A unique skip-join Multi-Level Feedback Queue (MLFQ) scheduler serves as the foundation of FastServe. MLFQ is a well-known method for minimizing average JCT in information-free environments. Each work starts in the highest priority queue, and if it doesn’t finish within a certain time, it gets demoted to the next priority queue. LLM inference is semi-information agnostic, meaning that while the output length is not known a priori, the input length is known. This is the main distinction between LLM inference and the conventional situation. The input length determines the execution time to create the initial output token, which might take much longer than those of the following tokens because of the autoregressive pattern of LLM inference.

The initial output token’s execution time takes up most of the work when the input is lengthy and the output is brief. They use this quality to add skip-join to the traditional MLFQ. Each arrival task joins an appropriate queue by comparing the execution time of the first output token with the demotion thresholds of the lines, as opposed to always entering the highest priority queue. The higher priority queues than the joined queue are bypassed to minimize downgrades. Preemptive scheduling with MLFQ adds additional memory overhead to keep begun but incomplete jobs in an interim state. LLMs maintain a key-value cache for each Transformer layer to store the intermediate state. As long as the batch size is not exceeded, the FCFS cache needs to store the scheduled jobs’ intermediate states. However, additional jobs may have begun in MLFQ, but they are relegated to queues with lesser priorities. All begun but incomplete jobs in MLFQ must have the interim state maintained by the cache. Given the size of LLMs and the restricted memory space of GPUs, the cache may overflow. When the cache is full, the scheduler naively can delay initiating new jobs, but this once more creates head-of-line blocking.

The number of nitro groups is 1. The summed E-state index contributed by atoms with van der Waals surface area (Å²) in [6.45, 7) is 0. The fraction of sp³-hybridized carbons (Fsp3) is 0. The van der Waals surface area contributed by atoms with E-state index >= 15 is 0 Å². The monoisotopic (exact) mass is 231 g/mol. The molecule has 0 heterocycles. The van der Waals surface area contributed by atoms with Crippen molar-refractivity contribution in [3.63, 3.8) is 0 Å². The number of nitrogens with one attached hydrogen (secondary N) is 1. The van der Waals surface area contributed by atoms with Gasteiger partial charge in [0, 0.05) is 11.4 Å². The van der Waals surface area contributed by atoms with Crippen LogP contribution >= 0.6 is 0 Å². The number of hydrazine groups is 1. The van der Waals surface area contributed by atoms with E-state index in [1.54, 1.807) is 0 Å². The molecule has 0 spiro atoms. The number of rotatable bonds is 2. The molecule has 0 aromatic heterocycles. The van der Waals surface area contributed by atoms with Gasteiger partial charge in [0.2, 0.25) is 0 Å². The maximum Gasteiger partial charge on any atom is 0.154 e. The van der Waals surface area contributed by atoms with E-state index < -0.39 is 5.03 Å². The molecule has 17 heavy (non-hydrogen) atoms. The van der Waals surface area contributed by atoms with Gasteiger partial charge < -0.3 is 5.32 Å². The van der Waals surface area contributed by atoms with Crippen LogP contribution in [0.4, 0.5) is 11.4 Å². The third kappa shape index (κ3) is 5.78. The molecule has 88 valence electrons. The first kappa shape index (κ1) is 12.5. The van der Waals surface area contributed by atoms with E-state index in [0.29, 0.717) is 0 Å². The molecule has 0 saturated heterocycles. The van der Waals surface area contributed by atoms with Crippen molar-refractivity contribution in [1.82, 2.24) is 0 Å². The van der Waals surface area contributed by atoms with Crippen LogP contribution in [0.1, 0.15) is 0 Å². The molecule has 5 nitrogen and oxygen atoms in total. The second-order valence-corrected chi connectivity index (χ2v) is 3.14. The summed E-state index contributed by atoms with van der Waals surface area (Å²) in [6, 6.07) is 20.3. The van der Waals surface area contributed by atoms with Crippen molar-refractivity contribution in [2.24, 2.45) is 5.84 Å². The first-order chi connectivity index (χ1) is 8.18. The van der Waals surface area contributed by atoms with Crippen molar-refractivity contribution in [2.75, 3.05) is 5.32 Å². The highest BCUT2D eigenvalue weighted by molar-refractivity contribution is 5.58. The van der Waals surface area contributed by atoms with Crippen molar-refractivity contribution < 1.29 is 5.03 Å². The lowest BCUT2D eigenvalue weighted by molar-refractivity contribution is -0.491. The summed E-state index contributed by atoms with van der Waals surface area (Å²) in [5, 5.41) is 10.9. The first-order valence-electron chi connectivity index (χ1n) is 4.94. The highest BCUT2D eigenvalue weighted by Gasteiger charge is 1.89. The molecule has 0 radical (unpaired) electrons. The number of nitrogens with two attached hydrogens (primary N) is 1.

Instead, they develop a productive GPU memory management system that proactively uploads the state of processes in low-priority queues when they are scheduled and offloads the state when the cache is almost full. To increase efficiency, they employ pipelining and asynchronous memory operations. FastServe uses parallelization techniques like tensor and pipeline parallelism to provide distributed inference serving with many GPUs for huge models that do not fit in one GPU. To reduce pipeline bubbles, the scheduler performs numerous batches of jobs concurrently. A distributed key-value cache is organized by the key-value cache manager, which also distributes the management of memory swapping between GPU and host memory. They put into practice a FastServe system prototype based on NVIDIA FasterTransformer.The results reveal that FastServe enhances the average and tail JCT by up to 5.1 and 6.4, respectively, compared to the cutting-edge solution Orca.